Also, please, we beg you, don't forget the poor Souls on All Souls Day tomorrow (Thursday). Besides getting Masses said for them, as we do here, the best way you can help them tomorrow is this: Plenary Indulgence for each day of the First Full Week in November.

But remember:

    • * Make a sacramental confession within a week of All Souls Day

      • * For a plenary indulgence be free from all attachment to sin, even venial sin (otherwise, the indulgence is partial, not plenary, “full”).

      Priests: The Souls still need more of you saying Mass for them! Please email me to offer your services. There's nothing special involved -- all you need to do is offer a weekly or monthly TLM with the intention: "For the Souls enrolled in the Rorate Caeli Purgatorial Society."

      How to enroll souls: please email me at and submit as follows: "Name, State, Country." If you want to enroll entire families, simply write in the email: "The Jones family, Ohio, USA". Individual names are preferred. Be greedy -- send in as many as you wish and forward this posting to friends as well.

      Interview with Dr. Kwasniewski about Discovering the Old Mass, Progressive Liturgists, Common Objections, Ad Orientem, Optionitis, Antiquarianism, and More

      The Croatian Catholic page has just published a substantial interview with our fellow contributor Dr. Peter Kwasniewski. The interview was recorded in Norcia (Nursia, Umbria, Italy) this past July, then transcribed and translated into Croatian by the journalist (which explains the conversational tone at times). His story is that of so many of us: how discovering the Traditional Mass changed his life forever, and how it all evolved from there.

      The English transcript was offered to Rorate Caeli for publication. The photos are as they appear at the Croatian site.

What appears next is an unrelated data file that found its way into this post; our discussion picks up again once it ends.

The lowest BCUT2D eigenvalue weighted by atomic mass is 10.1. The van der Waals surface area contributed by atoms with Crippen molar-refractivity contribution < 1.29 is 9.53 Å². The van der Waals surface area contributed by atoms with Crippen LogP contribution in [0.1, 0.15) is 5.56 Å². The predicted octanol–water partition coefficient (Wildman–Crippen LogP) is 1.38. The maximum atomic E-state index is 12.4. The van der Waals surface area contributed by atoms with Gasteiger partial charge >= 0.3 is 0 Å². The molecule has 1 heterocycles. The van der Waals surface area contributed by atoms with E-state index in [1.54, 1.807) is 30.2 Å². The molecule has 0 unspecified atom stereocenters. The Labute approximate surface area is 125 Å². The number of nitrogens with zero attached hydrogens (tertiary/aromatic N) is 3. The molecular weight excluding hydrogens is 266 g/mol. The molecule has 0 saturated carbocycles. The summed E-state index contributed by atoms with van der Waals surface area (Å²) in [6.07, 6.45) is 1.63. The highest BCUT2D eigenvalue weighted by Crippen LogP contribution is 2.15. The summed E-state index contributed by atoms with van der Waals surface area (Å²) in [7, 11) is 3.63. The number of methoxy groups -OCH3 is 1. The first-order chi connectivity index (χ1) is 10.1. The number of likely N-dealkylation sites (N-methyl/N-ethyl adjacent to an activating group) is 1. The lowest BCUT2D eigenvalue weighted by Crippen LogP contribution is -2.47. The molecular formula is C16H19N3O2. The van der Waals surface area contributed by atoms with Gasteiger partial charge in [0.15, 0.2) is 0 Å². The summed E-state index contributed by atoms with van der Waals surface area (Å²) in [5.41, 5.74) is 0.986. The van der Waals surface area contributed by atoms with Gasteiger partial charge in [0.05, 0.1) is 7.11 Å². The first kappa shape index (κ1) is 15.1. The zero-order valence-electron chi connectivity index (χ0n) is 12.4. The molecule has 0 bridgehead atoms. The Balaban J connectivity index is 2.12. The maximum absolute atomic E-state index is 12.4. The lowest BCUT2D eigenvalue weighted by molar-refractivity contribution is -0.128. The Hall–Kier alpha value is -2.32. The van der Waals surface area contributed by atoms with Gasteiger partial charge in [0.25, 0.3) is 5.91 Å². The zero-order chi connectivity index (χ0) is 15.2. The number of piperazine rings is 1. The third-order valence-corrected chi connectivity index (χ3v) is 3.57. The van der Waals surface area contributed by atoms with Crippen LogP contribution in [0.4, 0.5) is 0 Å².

Before we get into our questions today, Dr. Kwasniewski, tell our readers about yourself. Where did you study and where do you teach?

      ICR Sister Adorers come to England

      Socci: Luther and Melanchthon at the foot of the Cross

      Antonio Socci:“The Vatican in a complete mess with its celebration of Luther the Heretic in the place of Our Lady.  Never-ending shame in the dark age of Bergoglio.

      November 1, 2017

      Now there stood by the cross of Jesus, his mother, and his mother's sister, Mary of Cleophas, and Mary Magdalen. When Jesus therefore had seen his mother and the disciple standing whom he loved, he saith to his mother: Woman, behold thy son. After that, he saith to the disciple: Behold thy mother. And from that hour, the disciple took her to his own”. (John 19,25-27).

      This is one of the most fundamental moments in the Life of Jesus, the very apex of His redeeming mission. Mary is there and right next to Her is John. From that moment on Mary is the Mother of all those who are to come into the Church: Mater Ecclesiæ, as Paul VI called Her at the closure of the Second Vatican Council.